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Open Access Publications from the University of California

Hydrogen-Bonding Interactions in Hybrid Aqueous/Nonaqueous Electrolytes Enable Low-Cost and Long-Lifespan Sodium-Ion Storage.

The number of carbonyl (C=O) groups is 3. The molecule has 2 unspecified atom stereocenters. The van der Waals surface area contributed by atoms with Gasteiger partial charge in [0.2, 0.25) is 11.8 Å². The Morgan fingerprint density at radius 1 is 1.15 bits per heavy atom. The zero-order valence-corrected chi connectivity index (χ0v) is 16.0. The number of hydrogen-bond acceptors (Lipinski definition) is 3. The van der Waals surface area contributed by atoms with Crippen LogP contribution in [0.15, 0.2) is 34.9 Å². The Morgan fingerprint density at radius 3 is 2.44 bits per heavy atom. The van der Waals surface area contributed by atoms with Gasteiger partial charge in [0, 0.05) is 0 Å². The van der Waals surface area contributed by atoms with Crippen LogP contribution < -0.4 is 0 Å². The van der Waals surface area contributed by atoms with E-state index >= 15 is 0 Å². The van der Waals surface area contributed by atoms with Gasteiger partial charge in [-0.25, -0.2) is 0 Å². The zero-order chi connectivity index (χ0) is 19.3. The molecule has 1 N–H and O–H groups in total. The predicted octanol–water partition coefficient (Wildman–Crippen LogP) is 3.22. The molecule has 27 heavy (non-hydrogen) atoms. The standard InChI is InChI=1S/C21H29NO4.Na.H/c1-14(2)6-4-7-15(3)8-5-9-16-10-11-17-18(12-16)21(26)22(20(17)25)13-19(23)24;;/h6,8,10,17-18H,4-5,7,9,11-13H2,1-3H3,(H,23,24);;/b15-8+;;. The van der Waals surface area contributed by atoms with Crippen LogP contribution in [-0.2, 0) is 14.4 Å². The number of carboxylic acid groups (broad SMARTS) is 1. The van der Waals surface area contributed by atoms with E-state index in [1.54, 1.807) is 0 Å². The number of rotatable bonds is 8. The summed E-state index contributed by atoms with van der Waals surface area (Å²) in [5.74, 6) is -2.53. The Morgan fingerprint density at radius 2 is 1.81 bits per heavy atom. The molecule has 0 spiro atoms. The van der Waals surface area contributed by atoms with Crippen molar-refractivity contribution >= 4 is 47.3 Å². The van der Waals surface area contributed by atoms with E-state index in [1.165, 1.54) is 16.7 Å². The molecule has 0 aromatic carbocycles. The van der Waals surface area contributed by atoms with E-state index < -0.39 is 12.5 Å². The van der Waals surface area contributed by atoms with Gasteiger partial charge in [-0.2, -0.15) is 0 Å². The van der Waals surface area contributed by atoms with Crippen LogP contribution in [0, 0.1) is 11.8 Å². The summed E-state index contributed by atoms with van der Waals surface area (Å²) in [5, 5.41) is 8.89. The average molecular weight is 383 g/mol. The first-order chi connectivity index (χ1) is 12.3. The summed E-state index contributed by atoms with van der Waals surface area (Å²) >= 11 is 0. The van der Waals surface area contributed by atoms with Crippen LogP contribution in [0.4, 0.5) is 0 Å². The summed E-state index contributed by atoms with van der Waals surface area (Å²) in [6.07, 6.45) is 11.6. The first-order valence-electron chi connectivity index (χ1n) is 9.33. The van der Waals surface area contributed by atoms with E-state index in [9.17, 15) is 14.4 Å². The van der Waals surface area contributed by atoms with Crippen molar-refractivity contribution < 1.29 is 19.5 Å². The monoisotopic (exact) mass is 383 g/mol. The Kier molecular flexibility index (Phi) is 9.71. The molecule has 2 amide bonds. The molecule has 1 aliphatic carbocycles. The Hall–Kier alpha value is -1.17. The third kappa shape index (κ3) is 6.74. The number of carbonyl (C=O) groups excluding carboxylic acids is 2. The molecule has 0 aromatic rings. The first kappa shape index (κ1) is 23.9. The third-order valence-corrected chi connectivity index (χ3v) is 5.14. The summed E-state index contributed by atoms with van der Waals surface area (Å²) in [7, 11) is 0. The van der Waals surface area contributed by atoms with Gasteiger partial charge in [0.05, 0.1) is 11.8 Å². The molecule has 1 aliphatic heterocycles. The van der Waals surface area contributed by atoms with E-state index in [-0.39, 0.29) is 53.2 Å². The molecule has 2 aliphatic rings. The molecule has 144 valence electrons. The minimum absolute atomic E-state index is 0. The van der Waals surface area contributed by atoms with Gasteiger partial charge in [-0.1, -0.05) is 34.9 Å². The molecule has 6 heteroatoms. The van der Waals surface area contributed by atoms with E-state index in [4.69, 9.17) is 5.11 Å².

Although "water-in-salt" electrolytes have opened a new pathway to expand the electrochemical stability window of aqueous electrolytes, the electrode instability and irreversible proton co-insertion caused by aqueous media still hinder the practical application, even when using exotic fluorinated salts. In this study, an accessible hybrid electrolyte class based on common sodium salts is proposed, and crucially an ethanol-rich media is introduced to achieve highly stable Na-ion electrochemistry. Here, ethanol exerts a strong hydrogen-bonding effect on water, simultaneously expanding the electrochemical stability window of the hybridized electrolyte to 2.5 V, restricting degradation activities, reducing transition metal dissolution from the cathode material, and improving electrolyte-electrode wettability. The binary ethanol-water solvent enables the impressive cycling of sodium-ion batteries based on perchlorate, chloride, and acetate electrolyte salts. Notably, a Na0.44MnO2 electrode exhibits both high capacity (81 mAh g-1) and a remarkably long cycle life >1000 cycles at 100 mA g-1 (a capacity decay rate per cycle of 0.024%) in a 1 M sodium acetate system. The Na0.44MnO2/Zn full cells also show excellent cycling stability and rate capability in a wide temperature range. The gained understanding of the hydrogen-bonding interactions in the hybridized electrolyte can provide new battery chemistry guidelines in designing promising candidates for developing low-cost and long-lifespan batteries based on other (Li+, K+, Zn2+, Mg2+, and Al3+) systems.

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